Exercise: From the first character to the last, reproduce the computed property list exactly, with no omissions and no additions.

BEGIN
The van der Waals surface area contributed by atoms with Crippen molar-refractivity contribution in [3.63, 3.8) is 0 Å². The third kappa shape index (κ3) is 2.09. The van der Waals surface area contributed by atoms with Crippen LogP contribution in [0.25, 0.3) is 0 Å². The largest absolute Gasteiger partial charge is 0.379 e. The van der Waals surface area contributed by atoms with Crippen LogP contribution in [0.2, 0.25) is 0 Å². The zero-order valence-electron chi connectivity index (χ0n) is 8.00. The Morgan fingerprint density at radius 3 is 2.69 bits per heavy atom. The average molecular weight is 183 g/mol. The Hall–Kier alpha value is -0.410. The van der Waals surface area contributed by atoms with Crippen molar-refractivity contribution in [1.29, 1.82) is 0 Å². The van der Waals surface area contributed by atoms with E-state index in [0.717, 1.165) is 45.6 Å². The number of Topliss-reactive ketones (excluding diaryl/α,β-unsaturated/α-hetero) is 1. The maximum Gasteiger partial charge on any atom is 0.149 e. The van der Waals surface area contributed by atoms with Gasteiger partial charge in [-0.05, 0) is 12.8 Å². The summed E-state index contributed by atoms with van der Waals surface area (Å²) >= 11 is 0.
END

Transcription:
The van der Waals surface area contributed by atoms with Crippen molar-refractivity contribution in [3.63, 3.8) is 0 Å². The third kappa shape index (κ3) is 2.09. The van der Waals surface area contributed by atoms with Crippen LogP contribution in [0.25, 0.3) is 0 Å². The largest absolute Gasteiger partial charge is 0.379 e. The van der Waals surface area contributed by atoms with Crippen LogP contribution in [0.2, 0.25) is 0 Å². The zero-order valence-electron chi connectivity index (χ0n) is 8.00. The Morgan fingerprint density at radius 3 is 2.69 bits per heavy atom. The average molecular weight is 183 g/mol. The Hall–Kier alpha value is -0.410. The van der Waals surface area contributed by atoms with Crippen molar-refractivity contribution in [1.29, 1.82) is 0 Å². The van der Waals surface area contributed by atoms with E-state index in [0.717, 1.165) is 45.6 Å². The number of Topliss-reactive ketones (excluding diaryl/α,β-unsaturated/α-hetero) is 1. The maximum Gasteiger partial charge on any atom is 0.149 e. The van der Waals surface area contributed by atoms with Gasteiger partial charge in [-0.05, 0) is 12.8 Å². The summed E-state index contributed by atoms with van der Waals surface area (Å²) >= 11 is 0.